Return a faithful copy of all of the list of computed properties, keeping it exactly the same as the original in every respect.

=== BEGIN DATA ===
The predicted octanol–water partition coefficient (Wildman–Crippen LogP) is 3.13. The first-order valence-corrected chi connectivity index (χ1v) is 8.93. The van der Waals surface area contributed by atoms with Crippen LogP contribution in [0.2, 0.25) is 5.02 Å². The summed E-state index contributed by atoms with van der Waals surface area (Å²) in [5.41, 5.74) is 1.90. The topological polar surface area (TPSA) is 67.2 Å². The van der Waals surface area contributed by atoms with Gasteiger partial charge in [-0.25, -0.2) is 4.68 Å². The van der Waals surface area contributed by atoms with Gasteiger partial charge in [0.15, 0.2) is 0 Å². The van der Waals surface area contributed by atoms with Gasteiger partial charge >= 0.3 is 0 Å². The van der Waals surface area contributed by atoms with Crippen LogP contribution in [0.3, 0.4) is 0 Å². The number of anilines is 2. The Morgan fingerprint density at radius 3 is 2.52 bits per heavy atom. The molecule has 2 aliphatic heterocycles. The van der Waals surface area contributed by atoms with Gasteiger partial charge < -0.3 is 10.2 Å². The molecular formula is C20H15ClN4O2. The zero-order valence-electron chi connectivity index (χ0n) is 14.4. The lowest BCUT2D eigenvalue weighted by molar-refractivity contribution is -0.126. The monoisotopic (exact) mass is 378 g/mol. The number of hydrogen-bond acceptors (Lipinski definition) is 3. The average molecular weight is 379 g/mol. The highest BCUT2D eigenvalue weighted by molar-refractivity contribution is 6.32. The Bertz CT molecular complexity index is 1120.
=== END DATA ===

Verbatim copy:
The predicted octanol–water partition coefficient (Wildman–Crippen LogP) is 3.13. The first-order valence-corrected chi connectivity index (χ1v) is 8.93. The van der Waals surface area contributed by atoms with Crippen LogP contribution in [0.2, 0.25) is 5.02 Å². The summed E-state index contributed by atoms with van der Waals surface area (Å²) in [5.41, 5.74) is 1.90. The topological polar surface area (TPSA) is 67.2 Å². The van der Waals surface area contributed by atoms with Gasteiger partial charge in [-0.25, -0.2) is 4.68 Å². The van der Waals surface area contributed by atoms with Gasteiger partial charge in [0.15, 0.2) is 0 Å². The van der Waals surface area contributed by atoms with Gasteiger partial charge >= 0.3 is 0 Å². The van der Waals surface area contributed by atoms with Crippen LogP contribution in [0.3, 0.4) is 0 Å². The number of anilines is 2. The Morgan fingerprint density at radius 3 is 2.52 bits per heavy atom. The molecule has 2 aliphatic heterocycles. The van der Waals surface area contributed by atoms with Gasteiger partial charge < -0.3 is 10.2 Å². The molecular formula is C20H15ClN4O2. The zero-order valence-electron chi connectivity index (χ0n) is 14.4. The lowest BCUT2D eigenvalue weighted by molar-refractivity contribution is -0.126. The monoisotopic (exact) mass is 378 g/mol. The number of hydrogen-bond acceptors (Lipinski definition) is 3. The average molecular weight is 379 g/mol. The highest BCUT2D eigenvalue weighted by molar-refractivity contribution is 6.32. The Bertz CT molecular complexity index is 1120.